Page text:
changing stressful behaviors l.
Skip this Video
Loading SlideShow in 5 Seconds..
Changing Stressful Behaviors PowerPoint Presentation
Download Presentation
Changing Stressful Behaviors

Loading in 2 Seconds...

play fullscreen
1 / 18

Changing Stressful Behaviors - PowerPoint PPT Presentation

  • Uploaded on

Changing Stressful Behaviors. Chapter 13. “Unless we change directions, we are liable to end up where we are headed…”. “The only person who likes change is a wet baby.” - Roger Von Oech.

I am the owner, or an agent authorized to act on behalf of the owner, of the copyrighted work described.
Download Presentation

PowerPoint Slideshow about 'Changing Stressful Behaviors' - may

An Image/Link below is provided (as is) to download presentation

Download Policy: Content on the Website is provided to you AS IS for your information and personal use and may not be sold / licensed / shared on other websites without getting consent from its author.While downloading, if for some reason you are not able to download a presentation, the publisher may have deleted the file from their server.

- - - - - - - - - - - - - - - - - - - - - - - - - - E N D - - - - - - - - - - - - - - - - - - - - - - - - - -
Presentation Transcript
changing stressful behaviors

Changing Stressful Behaviors

Chapter 13

“Unless we change directions,

we are liable to end up

where we are headed…”


“The only person who likes change

is a wet baby.”

- Roger Von Oech

“I didn’t come to be told I’m burning the candle at both ends,” said a patient to his doctor. “I came for more wax.”
how people change
How People Change
  • Doctors – 3%
  • Self help groups – less than 3%
  • Friends – 14%
  • Family – 21%
  • Spouse/significant other – 29%
  • People on their own – 30%

Gallup Poll 1990

your attitude on change
Your Attitude on Change
  • I won’t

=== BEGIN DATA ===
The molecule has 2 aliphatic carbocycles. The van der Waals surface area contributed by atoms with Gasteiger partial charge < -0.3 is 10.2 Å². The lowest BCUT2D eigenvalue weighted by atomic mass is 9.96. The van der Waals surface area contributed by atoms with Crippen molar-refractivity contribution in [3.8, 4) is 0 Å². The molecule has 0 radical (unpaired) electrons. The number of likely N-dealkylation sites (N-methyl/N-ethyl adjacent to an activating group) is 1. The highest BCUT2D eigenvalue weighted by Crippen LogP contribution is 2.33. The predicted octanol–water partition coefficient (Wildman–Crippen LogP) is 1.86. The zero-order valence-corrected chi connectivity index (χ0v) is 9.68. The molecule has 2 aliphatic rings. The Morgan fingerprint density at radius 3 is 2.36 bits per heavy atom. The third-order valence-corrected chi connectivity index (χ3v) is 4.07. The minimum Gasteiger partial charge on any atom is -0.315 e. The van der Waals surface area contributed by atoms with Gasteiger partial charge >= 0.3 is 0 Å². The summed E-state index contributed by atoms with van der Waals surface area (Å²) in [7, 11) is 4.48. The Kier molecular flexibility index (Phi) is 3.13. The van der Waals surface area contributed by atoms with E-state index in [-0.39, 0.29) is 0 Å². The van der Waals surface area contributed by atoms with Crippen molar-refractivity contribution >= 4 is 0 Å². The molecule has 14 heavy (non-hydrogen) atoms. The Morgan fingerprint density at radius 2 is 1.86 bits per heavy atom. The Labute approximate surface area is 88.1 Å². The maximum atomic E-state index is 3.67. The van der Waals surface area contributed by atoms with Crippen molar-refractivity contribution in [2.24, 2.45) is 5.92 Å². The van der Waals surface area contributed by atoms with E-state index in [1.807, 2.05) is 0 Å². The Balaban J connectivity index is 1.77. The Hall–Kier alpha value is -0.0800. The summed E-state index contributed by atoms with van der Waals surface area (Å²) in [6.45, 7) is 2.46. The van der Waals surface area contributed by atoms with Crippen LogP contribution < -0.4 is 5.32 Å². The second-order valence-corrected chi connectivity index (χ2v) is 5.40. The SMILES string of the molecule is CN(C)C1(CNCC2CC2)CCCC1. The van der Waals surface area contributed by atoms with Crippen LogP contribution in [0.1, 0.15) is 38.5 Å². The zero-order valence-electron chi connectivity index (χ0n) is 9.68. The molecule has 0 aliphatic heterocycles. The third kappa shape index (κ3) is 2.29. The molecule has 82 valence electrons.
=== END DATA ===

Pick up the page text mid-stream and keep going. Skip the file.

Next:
• I can’t
  • I will try
  • I can
  • I will
  • I commit

Can’t is a will that refuses to succeed

locus of control
Locus of Control
  • Locus of control: Perception of one’s control over events that affect one’s life
  • (Use Lab Assessment 7.5 p.164 to identify your locus of control)
  • Use Lab Assessment 13.4 as a guide to reducing stressful behaviors
behavior change
Behavior Change
  • Hear a good idea 20%
  • Develop a plan 40%
  • Decide when to implement plan 55%
  • Discuss with another (commits) 80%
  • Set a future date for accountability 95%
health and lifestyle behaviors
Health and Lifestyle Behaviors
  • Health Behavior: Activities taken by people who believe themselves to be healthy and that are designed to maintain health; a subclass of lifestyle behaviors
    • Examples: limiting sugar and salt in your diet, avoiding smoking cigarettes, exercising
    • Before you can change health-related behaviors, you must identify behaviors that need to be changed (Lab Assessment 13.1)
  • Lifestyle Behavior: All of the activities in which people engage
    • Examples: daily chores, going to school or work, meeting new people, listening intently to a lecture (Lab Assessment 13.2)
types of conditioning
Types of Conditioning
  • Classical Conditioning (Pavlov)
    • Stimulus produces physiological reflex
  • Operant Conditioning (B.F. Skinner)
    • Reward / punishment
  • Modeling
    • Concept of imitation
barriers to changing behavior reasons given as preventing one from engaging in certain activities
Barriers to Changing Behavior--- reasons given as preventing one from engaging in certain activities